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A Journal on Anesthesiology, Resuscitation, Analgesia and Intensive Care
ORIGINAL ARTICLES ANTALGIC THERAPY
Minerva Anestesiologica 2000 March;66(3):153-6
Injury of the long thoracic nerve after LRA: which etiology? Case report
Masè S., Tuzzo D., Salina C., Frova G.
Spedali Civili - Brescia I Servizio di Anestesia e Rianimazione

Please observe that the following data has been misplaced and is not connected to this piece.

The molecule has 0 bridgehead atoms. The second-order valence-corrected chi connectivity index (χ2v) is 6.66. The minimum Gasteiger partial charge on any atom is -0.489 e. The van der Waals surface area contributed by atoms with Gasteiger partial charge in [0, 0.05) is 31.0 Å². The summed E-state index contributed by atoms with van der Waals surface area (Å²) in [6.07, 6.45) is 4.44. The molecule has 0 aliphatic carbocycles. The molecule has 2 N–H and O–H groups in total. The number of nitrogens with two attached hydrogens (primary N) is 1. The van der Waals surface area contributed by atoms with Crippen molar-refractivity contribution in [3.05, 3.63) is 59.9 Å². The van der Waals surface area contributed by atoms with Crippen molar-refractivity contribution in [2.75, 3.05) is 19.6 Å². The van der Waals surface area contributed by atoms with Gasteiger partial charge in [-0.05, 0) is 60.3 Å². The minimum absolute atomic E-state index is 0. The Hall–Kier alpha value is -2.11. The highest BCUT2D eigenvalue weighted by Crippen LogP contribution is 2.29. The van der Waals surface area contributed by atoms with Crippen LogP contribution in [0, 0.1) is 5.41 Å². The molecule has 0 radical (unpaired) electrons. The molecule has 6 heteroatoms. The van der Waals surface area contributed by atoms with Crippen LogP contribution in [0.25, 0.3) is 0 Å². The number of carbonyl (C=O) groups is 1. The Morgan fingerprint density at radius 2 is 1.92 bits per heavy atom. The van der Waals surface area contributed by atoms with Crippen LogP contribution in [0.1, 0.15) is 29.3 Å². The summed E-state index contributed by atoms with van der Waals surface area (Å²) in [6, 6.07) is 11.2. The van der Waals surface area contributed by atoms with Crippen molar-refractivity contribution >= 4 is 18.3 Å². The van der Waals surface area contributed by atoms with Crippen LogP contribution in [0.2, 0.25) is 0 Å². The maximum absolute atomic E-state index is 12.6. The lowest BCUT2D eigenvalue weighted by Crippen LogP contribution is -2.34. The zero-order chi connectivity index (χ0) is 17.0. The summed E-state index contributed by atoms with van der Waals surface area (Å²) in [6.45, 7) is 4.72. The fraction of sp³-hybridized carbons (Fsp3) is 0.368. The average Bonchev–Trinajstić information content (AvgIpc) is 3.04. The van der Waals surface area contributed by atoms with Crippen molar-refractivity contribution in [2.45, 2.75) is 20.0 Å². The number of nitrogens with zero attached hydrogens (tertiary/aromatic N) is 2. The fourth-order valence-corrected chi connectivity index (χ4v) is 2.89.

The long thoracic nerve supplies the serratus magnus muscle. Its injury causes “winging” of the scapula and functional limitation of the upper limb. Such lesion is mostly due to chronic trauma, occasionally iatrogenic. This case report presents a case of serratus magnus muscle paralysis following an anesthetic block of the brachial plexus performed at the time of a minor orthopedic surgery of the wrist, in a young healthy woman who was a tennis player. The observed lesion seemed to have been caused by the anesthetic technique employed, but, at the same time, it is impossible to rule out, in the etiology of the disease, a role of other predisposing factors, such as the intense sport activity above mentioned, or of concurrent factors, such as an incorrect position in the immediate postoperative period.